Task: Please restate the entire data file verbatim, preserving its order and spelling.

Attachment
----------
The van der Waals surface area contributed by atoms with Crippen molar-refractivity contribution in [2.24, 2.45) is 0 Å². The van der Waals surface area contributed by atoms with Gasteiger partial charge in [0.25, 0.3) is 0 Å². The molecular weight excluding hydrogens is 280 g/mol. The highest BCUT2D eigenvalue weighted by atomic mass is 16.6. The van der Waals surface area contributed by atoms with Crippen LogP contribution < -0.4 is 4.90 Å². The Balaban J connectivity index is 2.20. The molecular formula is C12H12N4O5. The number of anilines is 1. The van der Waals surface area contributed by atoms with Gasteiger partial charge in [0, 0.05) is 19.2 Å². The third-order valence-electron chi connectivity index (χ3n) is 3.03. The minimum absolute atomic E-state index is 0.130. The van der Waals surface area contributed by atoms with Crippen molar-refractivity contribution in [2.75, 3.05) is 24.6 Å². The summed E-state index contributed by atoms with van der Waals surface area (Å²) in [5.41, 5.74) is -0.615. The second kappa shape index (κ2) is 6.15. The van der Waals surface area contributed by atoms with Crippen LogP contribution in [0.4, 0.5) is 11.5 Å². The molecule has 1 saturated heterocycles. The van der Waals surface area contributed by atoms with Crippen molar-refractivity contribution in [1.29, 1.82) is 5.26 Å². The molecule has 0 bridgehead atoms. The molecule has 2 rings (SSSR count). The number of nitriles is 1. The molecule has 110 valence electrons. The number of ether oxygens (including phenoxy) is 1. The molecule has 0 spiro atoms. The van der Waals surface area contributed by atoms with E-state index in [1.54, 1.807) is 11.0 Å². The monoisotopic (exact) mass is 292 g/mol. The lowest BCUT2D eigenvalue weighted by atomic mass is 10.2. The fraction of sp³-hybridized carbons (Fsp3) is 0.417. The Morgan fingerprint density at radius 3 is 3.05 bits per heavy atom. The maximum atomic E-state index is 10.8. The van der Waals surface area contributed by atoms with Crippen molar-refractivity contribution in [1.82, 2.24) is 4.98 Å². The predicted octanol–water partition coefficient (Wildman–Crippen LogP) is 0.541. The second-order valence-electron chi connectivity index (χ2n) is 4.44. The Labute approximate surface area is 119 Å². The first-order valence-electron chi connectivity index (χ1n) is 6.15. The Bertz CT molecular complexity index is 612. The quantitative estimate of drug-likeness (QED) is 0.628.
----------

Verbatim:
The van der Waals surface area contributed by atoms with Crippen molar-refractivity contribution in [2.24, 2.45) is 0 Å². The van der Waals surface area contributed by atoms with Gasteiger partial charge in [0.25, 0.3) is 0 Å². The molecular weight excluding hydrogens is 280 g/mol. The highest BCUT2D eigenvalue weighted by atomic mass is 16.6. The van der Waals surface area contributed by atoms with Crippen LogP contribution < -0.4 is 4.90 Å². The Balaban J connectivity index is 2.20. The molecular formula is C12H12N4O5. The number of anilines is 1. The van der Waals surface area contributed by atoms with Gasteiger partial charge in [0, 0.05) is 19.2 Å². The third-order valence-electron chi connectivity index (χ3n) is 3.03. The minimum absolute atomic E-state index is 0.130. The van der Waals surface area contributed by atoms with Crippen molar-refractivity contribution in [2.75, 3.05) is 24.6 Å². The summed E-state index contributed by atoms with van der Waals surface area (Å²) in [5.41, 5.74) is -0.615. The second kappa shape index (κ2) is 6.15. The van der Waals surface area contributed by atoms with Crippen LogP contribution in [0.4, 0.5) is 11.5 Å². The molecule has 1 saturated heterocycles. The van der Waals surface area contributed by atoms with Crippen molar-refractivity contribution in [1.29, 1.82) is 5.26 Å². The molecule has 0 bridgehead atoms. The molecule has 2 rings (SSSR count). The number of nitriles is 1. The molecule has 110 valence electrons. The number of ether oxygens (including phenoxy) is 1. The molecule has 0 spiro atoms. The van der Waals surface area contributed by atoms with E-state index in [1.54, 1.807) is 11.0 Å². The monoisotopic (exact) mass is 292 g/mol. The lowest BCUT2D eigenvalue weighted by atomic mass is 10.2. The fraction of sp³-hybridized carbons (Fsp3) is 0.417. The Morgan fingerprint density at radius 3 is 3.05 bits per heavy atom. The maximum atomic E-state index is 10.8. The van der Waals surface area contributed by atoms with Crippen molar-refractivity contribution in [1.82, 2.24) is 4.98 Å². The predicted octanol–water partition coefficient (Wildman–Crippen LogP) is 0.541. The second-order valence-electron chi connectivity index (χ2n) is 4.44. The Labute approximate surface area is 119 Å². The first-order valence-electron chi connectivity index (χ1n) is 6.15. The Bertz CT molecular complexity index is 612. The quantitative estimate of drug-likeness (QED) is 0.628.